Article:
Learn how you can stall the development of full-blown Multiple Myeloma with evidence-based nutritional and supplementation therapies.
Click the orange button to the right to learn more.
A diagnosis of SBP can be further broken down into three categories:
The studies linked and excerpted below mirror my personal experience. I was diagnosed with an SBP in my fifth cervical vertebra in early 1994. I underwent surgery to stabilize my neck followed by local radiation to “clean-up” any monoclonal proteins not removed by the surgery.
I progressed to full multiple myeloma about a year later and then underwent the FDA approved, standard-of-care therapy plan of
The point of this post is to illustrate the many issues researched and written about in the blog posts linked below.
Have you been diagnosed with a SPB? Scroll down the page to ask a question and I will reply to you ASAP.
“Solitary plasmacytoma is relatively rare, accounting for only 3% of all plasma cell neoplasms. Based on the site of lesion, solitary plasmacytoma is classified into solitary plasmacytoma of bone (SPB) and solitary extramedullary plasmacytoma (SEP).1 SPB is a single, isolated plasmacytoma originated from the bone,2, 3 while solitary extramedullary plasmacytoma is characterized by the presence of plasma cells infiltrating in soft tissue mass.4, 5…
The most frequently affected bone is the vertebrae, which is followed by ribs, skull, and pelvic bones. The standard therapy for SPB is radiotherapy, even in patients in whom the tumor is completely resected. Despite the high local control rate with radiotherapy, the rate of recurrence of SPB is high, with approximately two-thirds of cases eventually progress to PCM or additional solitary or multiple plasmacytomas…
“Plasma cell neoplasms (plasma cell dyscrasias) are a group of entities characterized by the neoplastic proliferation of a single clone of plasma cells, typically producing a monoclonal immunoglobulin. Plasma cell neoplasms can present as a single lesion (solitary plasmacytoma) or as multiple lesions (multiple myeloma).
Solitary plasmacytomas most frequently occur in bone (plasmacytoma of bone), but can also be found outside bone in soft tissues (extramedullary plasmacytoma) [1-4]. Why some patients develop multiple myeloma and others a single plasmacytoma is not understood, but it might be related to differences in cellular adhesion molecules or chemokine receptor expression profiles of the malignant plasma cells .
Solitary extramedullary plasmacytomas (SEP; solitary extraosseous plasmacytoma) are plasma cell tumors that arise outside of the bone marrow. They are solitary lesions, and are most often located in the head and neck region, mainly in the upper aerodigestive tract, but may also occur in the gastrointestinal tract, urinary bladder, central nervous system, thyroid, breast, testes, parotid gland, lymph nodes, and skin.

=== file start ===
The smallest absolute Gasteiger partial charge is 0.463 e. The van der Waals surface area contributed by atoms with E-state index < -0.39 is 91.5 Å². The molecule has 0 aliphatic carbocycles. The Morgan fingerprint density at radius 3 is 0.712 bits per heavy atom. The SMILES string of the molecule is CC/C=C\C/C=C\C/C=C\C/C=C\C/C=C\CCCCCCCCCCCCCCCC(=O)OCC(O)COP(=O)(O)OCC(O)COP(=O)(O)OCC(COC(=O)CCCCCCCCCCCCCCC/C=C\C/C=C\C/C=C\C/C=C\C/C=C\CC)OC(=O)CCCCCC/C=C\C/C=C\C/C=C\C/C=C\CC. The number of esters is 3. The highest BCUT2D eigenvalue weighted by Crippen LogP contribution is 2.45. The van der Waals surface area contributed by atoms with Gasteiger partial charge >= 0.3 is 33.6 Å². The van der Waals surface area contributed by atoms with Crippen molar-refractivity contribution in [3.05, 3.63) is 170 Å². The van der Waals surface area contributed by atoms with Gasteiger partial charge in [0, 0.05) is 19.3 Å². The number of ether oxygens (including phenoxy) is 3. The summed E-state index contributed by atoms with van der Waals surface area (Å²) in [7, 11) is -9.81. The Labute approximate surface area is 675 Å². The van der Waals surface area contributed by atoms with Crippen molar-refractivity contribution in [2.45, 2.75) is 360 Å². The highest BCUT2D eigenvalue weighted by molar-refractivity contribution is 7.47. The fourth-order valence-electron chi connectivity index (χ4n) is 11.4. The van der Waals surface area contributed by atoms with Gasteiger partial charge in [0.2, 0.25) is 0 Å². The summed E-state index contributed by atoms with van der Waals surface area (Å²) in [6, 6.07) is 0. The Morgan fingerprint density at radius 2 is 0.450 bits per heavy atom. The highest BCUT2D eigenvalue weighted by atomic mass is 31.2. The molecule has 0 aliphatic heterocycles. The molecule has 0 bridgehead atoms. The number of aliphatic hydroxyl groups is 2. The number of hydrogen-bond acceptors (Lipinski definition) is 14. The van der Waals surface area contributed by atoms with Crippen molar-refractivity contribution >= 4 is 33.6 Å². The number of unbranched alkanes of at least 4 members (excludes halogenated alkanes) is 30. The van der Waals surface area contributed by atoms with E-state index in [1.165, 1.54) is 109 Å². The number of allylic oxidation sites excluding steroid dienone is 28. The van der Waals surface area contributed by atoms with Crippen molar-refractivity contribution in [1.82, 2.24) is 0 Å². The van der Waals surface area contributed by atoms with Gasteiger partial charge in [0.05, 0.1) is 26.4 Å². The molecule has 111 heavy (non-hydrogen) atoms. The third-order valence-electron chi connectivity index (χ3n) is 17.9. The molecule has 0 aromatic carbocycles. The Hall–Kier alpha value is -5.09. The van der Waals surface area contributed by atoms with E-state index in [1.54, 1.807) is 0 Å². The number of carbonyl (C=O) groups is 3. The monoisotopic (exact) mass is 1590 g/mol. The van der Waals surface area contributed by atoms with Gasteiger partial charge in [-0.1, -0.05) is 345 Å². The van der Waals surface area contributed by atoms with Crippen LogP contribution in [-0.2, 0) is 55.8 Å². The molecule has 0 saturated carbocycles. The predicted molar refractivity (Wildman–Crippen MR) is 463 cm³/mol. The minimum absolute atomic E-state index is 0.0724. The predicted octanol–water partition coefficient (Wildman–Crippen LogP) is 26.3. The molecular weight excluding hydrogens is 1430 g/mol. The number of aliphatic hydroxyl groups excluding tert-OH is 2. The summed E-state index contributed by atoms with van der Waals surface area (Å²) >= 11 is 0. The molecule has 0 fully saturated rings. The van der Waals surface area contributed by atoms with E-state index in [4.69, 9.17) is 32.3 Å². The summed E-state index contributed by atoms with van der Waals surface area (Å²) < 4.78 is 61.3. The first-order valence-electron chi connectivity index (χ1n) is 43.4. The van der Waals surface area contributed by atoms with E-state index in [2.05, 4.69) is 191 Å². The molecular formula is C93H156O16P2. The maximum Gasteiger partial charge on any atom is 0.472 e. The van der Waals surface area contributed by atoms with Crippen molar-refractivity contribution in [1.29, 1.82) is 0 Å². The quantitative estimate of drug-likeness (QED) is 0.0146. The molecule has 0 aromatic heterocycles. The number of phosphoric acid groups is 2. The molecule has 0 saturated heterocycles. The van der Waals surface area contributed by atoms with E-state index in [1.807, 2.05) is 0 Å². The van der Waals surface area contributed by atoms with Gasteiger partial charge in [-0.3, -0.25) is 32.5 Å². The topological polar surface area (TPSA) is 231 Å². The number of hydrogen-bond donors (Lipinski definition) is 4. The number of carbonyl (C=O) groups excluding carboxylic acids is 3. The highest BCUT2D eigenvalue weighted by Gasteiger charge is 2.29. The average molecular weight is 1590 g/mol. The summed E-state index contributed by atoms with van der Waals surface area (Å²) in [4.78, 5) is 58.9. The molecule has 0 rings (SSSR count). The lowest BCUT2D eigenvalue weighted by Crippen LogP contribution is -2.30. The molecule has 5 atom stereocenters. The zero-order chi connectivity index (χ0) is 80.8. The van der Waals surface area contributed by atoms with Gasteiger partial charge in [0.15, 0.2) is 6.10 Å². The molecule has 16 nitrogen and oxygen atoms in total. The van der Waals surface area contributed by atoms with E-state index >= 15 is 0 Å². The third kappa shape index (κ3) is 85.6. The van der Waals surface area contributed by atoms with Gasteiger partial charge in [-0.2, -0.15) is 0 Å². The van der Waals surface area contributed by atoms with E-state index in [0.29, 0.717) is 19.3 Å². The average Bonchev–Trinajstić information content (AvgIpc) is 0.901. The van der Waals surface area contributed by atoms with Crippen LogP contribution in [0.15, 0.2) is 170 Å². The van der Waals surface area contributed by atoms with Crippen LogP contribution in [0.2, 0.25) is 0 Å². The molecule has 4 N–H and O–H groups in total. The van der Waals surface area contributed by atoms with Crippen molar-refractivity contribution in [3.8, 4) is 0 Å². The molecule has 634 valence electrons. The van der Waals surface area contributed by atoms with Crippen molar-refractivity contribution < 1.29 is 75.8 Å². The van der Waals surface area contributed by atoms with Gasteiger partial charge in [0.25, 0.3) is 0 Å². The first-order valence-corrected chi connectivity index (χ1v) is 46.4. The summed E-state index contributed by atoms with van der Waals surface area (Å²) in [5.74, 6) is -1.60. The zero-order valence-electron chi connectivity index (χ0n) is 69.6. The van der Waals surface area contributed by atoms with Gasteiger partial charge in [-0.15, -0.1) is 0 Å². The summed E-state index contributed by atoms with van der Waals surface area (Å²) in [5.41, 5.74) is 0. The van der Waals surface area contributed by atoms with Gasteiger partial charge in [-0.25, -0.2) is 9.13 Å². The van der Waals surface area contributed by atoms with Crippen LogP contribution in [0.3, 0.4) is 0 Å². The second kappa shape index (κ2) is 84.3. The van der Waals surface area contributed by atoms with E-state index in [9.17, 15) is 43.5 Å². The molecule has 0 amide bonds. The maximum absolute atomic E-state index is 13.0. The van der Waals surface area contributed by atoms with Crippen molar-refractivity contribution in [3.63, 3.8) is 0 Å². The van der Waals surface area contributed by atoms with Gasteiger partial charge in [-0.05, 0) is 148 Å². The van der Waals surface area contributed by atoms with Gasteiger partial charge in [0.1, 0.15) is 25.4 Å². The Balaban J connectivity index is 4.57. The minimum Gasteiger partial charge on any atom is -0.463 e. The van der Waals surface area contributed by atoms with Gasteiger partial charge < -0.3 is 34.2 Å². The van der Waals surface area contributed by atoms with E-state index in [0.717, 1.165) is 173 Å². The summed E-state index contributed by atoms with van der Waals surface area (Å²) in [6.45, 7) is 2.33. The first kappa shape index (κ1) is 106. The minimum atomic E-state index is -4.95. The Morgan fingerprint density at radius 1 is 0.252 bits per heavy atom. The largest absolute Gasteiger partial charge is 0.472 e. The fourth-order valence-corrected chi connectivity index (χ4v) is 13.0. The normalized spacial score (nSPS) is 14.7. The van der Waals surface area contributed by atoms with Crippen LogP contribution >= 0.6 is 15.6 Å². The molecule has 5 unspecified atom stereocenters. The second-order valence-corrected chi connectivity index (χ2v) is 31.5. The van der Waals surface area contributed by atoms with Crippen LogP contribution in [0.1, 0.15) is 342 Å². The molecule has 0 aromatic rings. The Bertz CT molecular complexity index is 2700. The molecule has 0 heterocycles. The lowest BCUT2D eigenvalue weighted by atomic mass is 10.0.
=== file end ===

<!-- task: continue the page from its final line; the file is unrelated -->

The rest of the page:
SEP refers to a solitary non-osseus plasma cell neoplasm in the absence of any other sign of multiple myeloma.
Note that extramedullary plasmacytomas can arise in patients with multiple myeloma at any time during the course of the disease, and should not be confused with SEP…”
“Due to the rarity of solitary bone plasmacytoma (SBP), few studies reported the prognosis and survival predictors of SBP, especially for patients with extremity SBP.
A total of 552 patients with extremity SBP were identified from the Surveillance Epidemiology and Ends Results (SEER) database between 1973 and 2016…
This is the first study to identify prognostic factors of extremity SBP by using the SEER database. Our findings highlight that radiotherapy is the mainstream treatment for extremity SBP. Additionally, age, year of diagnosis, and marital status were significant independent predictors of survival…
According to the site of involvement, Solitary plasmacytoma (SP) can be divided into 2 types:
SBP accounts for about 70% of SP, and most commonly occurs in the axial skeleton.[2–4] The median age at diagnosis ranges from 55 to 60 years with male predominance.Patients with SBP have a worse prognosis than SEP cases. Additionally, patients with extremity SBP have a better prognosis than spinal SBP cases.…
Although there are many advanced treatment methods for SBP, radiotherapy remains the primary therapy. Surgery is usually performed to treat SBP or prevent its complications. However, the role of surgery in increasing survival remains unknown. Moreover, chemotherapy for treatment of SP is still controversial…
Based on the results of multivariate cox regression analysis (Table (Table3),3), age <60 years and radiotherapy performed were significantly associated with a better OS and CSS…
Surgery, radiotherapy and chemotherapy are currently used in SP, but radiotherapy is widely recognized as the mainstream treatment.[4,8] We also found radiotherapy could significantly prolong the OS and CSS of extremity SBP.
The role of surgery in survival benefits for SBP remains unknown. This study first revealed that surgery did not improve survival in patients with extremity SBP. Furthermore, compared with radiotherapy alone, surgery combined with radiotherapy did not significantly prolong the life of patients (data not shown). Evidence also showed that high local control rates can be achieved with radiotherapy alone.—
Patients with radiotherapy and age ≤60, had a relatively better prognosis. Although no evidence showed that surgery or chemotherapy could prolong the survival of extremity SBP, further researches are needed to confirm this finding. To conclude, radiotherapy is the mainstream treatment for extremity SBP…”